Perch, Atlantic Ocean
Ocean perch, redfish, rosefish, deep-sea perch
Although the Pacific Ocean claims over 50 species in the Sebastes genus, the Atlantic has only one ocean perch, a slow-growing, deepwater fish with bright-red or orange-red coloring. Atlantic ocean perch are not actually perch. They’re rockfish that travel in large schools. They are called redfish in New England and eastern Canada and should not be confused with redfish from the Gulf of Mexico, which are drums. Ocean perch is a leading retail product in the Midwest, where the name “perch” is an easy sell because of its freshwater connotation. Atlantic ocean perch are found in offshore waters of the Atlantic from southern Labrador to the Gulf of Maine and on the other side of the Atlantic off Germany, Denmark, Iceland and Norway. Most Atlantic ocean perch are trawl-caught and weigh up to 5 pounds, though market weights typically range from 1 1/2 to 2 pounds.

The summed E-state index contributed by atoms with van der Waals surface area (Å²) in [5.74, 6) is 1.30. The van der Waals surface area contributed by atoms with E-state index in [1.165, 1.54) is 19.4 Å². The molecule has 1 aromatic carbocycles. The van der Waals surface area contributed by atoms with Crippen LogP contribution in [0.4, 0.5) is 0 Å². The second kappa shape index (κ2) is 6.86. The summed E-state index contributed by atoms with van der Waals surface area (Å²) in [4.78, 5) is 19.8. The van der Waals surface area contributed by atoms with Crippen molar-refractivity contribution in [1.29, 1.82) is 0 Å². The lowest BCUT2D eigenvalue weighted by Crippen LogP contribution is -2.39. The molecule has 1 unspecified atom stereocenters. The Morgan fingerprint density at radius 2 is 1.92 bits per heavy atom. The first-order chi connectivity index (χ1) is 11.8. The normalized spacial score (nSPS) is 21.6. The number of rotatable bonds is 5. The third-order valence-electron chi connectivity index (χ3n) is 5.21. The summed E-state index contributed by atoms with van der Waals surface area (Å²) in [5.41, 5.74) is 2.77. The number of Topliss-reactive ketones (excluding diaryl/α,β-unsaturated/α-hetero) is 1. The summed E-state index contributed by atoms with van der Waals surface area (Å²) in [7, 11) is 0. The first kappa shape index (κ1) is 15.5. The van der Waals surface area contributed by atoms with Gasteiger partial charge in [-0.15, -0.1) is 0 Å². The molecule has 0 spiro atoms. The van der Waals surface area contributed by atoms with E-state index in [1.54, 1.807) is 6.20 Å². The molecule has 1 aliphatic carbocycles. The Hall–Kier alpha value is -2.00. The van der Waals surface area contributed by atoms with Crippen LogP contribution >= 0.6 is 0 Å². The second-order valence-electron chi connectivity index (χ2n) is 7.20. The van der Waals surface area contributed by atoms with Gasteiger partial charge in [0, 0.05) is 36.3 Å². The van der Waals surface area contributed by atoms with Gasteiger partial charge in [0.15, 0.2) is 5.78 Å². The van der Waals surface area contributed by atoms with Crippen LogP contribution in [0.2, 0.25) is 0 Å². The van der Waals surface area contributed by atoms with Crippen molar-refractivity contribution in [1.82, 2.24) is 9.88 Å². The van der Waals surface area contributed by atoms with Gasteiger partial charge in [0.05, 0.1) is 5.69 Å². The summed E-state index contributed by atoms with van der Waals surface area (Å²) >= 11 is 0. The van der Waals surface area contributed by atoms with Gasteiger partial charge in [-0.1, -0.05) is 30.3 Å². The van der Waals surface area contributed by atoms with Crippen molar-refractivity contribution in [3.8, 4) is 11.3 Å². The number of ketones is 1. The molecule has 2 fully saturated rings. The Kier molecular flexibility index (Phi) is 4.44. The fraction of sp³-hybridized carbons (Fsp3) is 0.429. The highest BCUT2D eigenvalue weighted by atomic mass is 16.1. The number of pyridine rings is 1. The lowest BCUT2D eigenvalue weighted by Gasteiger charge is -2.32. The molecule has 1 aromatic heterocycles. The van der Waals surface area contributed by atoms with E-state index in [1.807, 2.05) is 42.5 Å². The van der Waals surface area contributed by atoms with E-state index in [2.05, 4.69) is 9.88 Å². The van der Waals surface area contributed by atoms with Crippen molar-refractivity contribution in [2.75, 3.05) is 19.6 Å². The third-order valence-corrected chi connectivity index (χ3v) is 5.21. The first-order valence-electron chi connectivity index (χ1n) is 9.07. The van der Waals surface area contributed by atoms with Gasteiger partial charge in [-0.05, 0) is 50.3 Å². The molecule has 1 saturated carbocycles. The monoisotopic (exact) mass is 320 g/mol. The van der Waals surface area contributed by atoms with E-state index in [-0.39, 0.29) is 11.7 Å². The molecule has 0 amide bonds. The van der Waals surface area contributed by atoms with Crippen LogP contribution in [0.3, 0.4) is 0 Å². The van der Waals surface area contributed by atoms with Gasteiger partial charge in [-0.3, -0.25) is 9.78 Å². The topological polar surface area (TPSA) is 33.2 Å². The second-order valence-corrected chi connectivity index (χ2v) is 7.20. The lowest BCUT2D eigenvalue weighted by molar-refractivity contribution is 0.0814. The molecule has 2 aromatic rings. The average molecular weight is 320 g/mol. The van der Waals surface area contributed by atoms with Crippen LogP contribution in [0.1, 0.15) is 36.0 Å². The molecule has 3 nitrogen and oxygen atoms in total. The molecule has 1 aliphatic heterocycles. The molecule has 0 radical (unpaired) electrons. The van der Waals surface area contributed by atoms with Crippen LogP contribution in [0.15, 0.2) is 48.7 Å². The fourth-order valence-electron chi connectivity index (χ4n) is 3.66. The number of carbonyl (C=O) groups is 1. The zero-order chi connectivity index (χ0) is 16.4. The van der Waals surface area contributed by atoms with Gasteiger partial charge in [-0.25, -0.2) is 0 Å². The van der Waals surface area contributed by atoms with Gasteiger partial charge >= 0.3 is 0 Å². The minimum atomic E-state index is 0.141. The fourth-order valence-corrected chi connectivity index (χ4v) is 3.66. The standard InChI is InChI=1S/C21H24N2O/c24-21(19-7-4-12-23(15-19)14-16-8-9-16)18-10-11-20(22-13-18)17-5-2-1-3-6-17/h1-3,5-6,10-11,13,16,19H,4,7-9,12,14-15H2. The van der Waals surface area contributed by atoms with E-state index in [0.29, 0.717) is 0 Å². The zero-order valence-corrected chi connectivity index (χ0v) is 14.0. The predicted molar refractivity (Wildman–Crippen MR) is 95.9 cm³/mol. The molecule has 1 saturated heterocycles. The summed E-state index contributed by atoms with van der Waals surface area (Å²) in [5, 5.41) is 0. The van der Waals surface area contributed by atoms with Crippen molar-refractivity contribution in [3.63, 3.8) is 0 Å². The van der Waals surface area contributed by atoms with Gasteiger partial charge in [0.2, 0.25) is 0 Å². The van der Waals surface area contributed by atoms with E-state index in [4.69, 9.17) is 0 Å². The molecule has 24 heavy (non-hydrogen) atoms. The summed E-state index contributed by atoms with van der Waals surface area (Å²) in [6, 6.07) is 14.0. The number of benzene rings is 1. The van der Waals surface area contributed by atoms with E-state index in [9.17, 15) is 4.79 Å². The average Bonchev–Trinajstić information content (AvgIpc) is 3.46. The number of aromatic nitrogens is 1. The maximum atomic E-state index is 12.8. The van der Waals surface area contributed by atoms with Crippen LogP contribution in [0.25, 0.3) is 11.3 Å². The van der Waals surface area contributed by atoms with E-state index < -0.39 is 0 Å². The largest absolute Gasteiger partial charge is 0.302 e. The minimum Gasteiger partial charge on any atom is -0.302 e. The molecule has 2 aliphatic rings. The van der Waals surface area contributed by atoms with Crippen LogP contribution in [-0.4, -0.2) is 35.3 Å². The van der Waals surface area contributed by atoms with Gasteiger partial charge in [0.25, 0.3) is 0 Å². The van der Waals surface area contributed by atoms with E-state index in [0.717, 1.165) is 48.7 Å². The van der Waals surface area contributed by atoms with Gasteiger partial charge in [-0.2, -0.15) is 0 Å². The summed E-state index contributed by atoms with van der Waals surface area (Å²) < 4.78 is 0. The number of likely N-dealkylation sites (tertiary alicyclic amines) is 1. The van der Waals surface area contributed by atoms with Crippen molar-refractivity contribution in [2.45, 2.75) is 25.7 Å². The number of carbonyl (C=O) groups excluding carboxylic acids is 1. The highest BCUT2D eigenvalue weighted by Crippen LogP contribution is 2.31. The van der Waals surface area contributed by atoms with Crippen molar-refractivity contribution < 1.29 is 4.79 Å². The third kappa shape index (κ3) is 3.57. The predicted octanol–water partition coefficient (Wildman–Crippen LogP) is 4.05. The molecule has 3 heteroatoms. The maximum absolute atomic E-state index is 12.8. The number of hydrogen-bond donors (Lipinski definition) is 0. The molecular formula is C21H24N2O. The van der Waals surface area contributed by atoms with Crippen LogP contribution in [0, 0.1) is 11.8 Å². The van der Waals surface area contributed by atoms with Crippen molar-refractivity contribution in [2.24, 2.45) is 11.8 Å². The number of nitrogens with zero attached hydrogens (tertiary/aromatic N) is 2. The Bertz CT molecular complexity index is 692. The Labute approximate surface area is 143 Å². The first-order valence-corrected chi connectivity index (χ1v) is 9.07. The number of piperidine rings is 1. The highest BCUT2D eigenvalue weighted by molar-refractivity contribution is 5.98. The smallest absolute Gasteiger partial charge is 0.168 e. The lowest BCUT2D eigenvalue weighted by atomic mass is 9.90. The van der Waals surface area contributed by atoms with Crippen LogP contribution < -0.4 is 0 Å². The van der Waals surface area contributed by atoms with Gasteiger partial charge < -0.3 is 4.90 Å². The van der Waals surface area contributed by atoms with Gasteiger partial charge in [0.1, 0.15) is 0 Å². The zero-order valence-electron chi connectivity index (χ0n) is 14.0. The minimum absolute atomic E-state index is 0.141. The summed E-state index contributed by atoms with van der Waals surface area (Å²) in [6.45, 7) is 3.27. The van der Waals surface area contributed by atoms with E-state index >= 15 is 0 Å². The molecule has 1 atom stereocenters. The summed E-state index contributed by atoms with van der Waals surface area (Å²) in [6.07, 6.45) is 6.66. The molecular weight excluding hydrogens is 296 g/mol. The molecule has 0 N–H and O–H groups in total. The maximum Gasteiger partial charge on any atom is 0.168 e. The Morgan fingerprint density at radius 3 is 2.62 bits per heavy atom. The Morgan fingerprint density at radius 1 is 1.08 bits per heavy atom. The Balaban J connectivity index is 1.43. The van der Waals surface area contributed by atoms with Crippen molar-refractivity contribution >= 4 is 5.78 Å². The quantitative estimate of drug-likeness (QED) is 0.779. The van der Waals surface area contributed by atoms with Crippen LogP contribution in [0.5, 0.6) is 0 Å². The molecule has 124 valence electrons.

Ocean perch is mild tasting yet a bit sweet, with a moderately firm texture. The meat is lean, moist and flaky. Large ocean perch develop a coarse texture. Deep-skinned ocean perch with the fat line removed has the most delicate flavor. The flesh is white, though not as light as cod, and it turns opaque white when cooked.Whole fish may have bulging eyes and distended air bladders, which is a result of being brought up from great depths, not an indication of poor quality.
|Total Fat:||1.6 g|
|Saturated Fat:||0.2 g|
|Omega 3:||0.3 g|
In Asian cuisine, ocean perch is often served whole, either steamed or deep fried. To cook whole, gut and gill the fish first. The firm texture of ocean perch makes it also suitable for soups, chowders and stews, and its flavor will hold up to a variety of sauces. Fillets hold together best with the skin on, though the flavor will be more pronounced.
Rockfish, Snapper, Orange roughy